The field of photoinduced phase transitions (PIPT) attracts huge interest being the powerful tool for generation of new states of matter on ultrashort timescale. One of the special cases of PIPT, insulator-metal transitions, are of particular importance for industry, as they potentially can provide the ground for development of novel types of memory devices with much improved performance. While the switching speeds for PIPT in strongly correlated materials are usually high (~1-100 ps), stability of such photoinduced states, in most cases, is very low (~10-10-10-3 s) limiting their practical application.
From this perspective, recently discovered photo- and current-induced transition to conductive state in 1T-TaS2 is unique example of accessing long-lived hidden (H) order [1, 2].
The phase transition in this material can be triggered by single ultrashort laser or by short electrical pulse at low temperature. By employing optical time-resolved multi-pulse technique, we show that the lattice responds to the excitation within 0.5 ps, which is equivalent to single period of breathing mode of charge density wave (CDW) in the system. Electronic subsystem thermalizes in the new state in less than 5 ps.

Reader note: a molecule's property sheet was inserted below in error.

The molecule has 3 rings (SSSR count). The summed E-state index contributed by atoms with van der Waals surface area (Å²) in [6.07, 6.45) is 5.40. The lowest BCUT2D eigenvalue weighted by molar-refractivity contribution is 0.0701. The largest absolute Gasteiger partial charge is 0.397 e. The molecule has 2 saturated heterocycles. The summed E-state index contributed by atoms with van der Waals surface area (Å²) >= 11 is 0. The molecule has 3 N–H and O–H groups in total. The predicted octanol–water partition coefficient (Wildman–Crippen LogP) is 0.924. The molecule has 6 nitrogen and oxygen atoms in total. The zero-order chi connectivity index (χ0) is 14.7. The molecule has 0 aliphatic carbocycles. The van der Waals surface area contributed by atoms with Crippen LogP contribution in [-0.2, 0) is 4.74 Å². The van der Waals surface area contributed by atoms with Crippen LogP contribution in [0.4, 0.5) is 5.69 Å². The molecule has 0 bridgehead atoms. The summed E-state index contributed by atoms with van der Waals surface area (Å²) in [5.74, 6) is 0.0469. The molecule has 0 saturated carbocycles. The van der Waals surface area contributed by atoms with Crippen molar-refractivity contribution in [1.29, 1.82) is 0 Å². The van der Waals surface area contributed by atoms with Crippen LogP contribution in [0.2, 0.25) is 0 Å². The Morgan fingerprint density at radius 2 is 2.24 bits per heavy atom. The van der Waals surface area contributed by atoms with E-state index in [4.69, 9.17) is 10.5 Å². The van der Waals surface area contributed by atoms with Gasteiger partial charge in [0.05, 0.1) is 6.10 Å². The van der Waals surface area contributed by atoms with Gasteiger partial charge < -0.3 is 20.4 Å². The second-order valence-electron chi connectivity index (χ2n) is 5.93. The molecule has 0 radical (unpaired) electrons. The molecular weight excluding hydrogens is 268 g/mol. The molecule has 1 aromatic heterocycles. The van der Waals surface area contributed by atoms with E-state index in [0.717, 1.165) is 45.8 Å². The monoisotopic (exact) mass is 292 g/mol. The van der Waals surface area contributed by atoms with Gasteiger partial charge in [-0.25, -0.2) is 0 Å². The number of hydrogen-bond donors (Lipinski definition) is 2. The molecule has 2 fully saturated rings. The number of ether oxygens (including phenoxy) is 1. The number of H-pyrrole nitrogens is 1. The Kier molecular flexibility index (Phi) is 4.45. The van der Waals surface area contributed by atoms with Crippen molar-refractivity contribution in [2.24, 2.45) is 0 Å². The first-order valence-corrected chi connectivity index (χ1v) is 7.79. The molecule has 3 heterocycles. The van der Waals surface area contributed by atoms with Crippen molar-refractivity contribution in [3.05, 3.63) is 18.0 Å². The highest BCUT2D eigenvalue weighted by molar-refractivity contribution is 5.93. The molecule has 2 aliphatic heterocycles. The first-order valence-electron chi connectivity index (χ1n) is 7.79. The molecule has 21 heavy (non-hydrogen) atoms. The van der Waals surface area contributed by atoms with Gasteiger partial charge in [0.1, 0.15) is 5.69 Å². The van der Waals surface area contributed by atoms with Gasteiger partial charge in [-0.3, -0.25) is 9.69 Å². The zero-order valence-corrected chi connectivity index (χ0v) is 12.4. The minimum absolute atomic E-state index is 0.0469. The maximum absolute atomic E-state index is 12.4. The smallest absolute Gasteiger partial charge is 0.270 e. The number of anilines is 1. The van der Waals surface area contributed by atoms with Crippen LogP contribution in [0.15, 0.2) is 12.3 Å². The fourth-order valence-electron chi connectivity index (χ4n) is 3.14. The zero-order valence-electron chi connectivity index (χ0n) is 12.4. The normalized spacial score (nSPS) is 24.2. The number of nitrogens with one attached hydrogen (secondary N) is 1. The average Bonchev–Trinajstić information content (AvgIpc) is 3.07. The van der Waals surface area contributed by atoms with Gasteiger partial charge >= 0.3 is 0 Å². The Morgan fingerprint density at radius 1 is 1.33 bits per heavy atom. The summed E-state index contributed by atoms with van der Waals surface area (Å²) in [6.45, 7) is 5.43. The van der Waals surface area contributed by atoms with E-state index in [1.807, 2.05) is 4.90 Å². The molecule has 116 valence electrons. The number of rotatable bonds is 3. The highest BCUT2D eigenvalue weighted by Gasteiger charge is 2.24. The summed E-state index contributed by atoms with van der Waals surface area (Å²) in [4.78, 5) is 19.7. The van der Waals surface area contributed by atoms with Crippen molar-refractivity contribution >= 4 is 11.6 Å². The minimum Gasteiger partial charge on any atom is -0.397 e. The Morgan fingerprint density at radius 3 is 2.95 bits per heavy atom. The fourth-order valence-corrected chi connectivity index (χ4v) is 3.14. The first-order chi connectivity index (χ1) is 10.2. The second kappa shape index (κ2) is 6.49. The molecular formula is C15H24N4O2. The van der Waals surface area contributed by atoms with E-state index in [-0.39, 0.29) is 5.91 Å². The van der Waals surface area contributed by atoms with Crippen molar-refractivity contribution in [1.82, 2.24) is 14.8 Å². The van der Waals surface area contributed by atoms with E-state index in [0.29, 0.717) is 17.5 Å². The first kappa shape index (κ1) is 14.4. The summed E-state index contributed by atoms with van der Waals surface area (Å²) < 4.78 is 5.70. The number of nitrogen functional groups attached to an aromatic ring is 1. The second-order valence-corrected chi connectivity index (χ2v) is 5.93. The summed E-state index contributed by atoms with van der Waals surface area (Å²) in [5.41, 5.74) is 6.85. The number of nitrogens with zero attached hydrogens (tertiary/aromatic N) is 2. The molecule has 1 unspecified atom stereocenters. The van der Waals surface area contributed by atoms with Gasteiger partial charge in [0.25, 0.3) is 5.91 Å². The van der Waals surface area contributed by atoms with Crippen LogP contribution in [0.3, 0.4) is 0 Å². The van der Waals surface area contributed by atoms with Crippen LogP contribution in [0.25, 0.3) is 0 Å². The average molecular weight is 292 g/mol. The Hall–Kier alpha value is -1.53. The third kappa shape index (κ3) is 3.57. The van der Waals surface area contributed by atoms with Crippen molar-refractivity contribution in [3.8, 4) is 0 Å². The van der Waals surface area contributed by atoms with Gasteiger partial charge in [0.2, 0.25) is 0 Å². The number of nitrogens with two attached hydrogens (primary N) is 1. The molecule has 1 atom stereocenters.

Both low-temperature ground and the H phase are charge-density-wave-ordered states. Transient photodoping, created by laser pulse causes reorganization of the homogenous commensurate CDW order into the new textured phase with modified wavevector, which is stabilized by topological defects.
I will present current understanding of switching mechanism, microscopic structure as well as main properties of the new photoinduced state.
The work was supported by ERC ADG Trajectory (GA320602).
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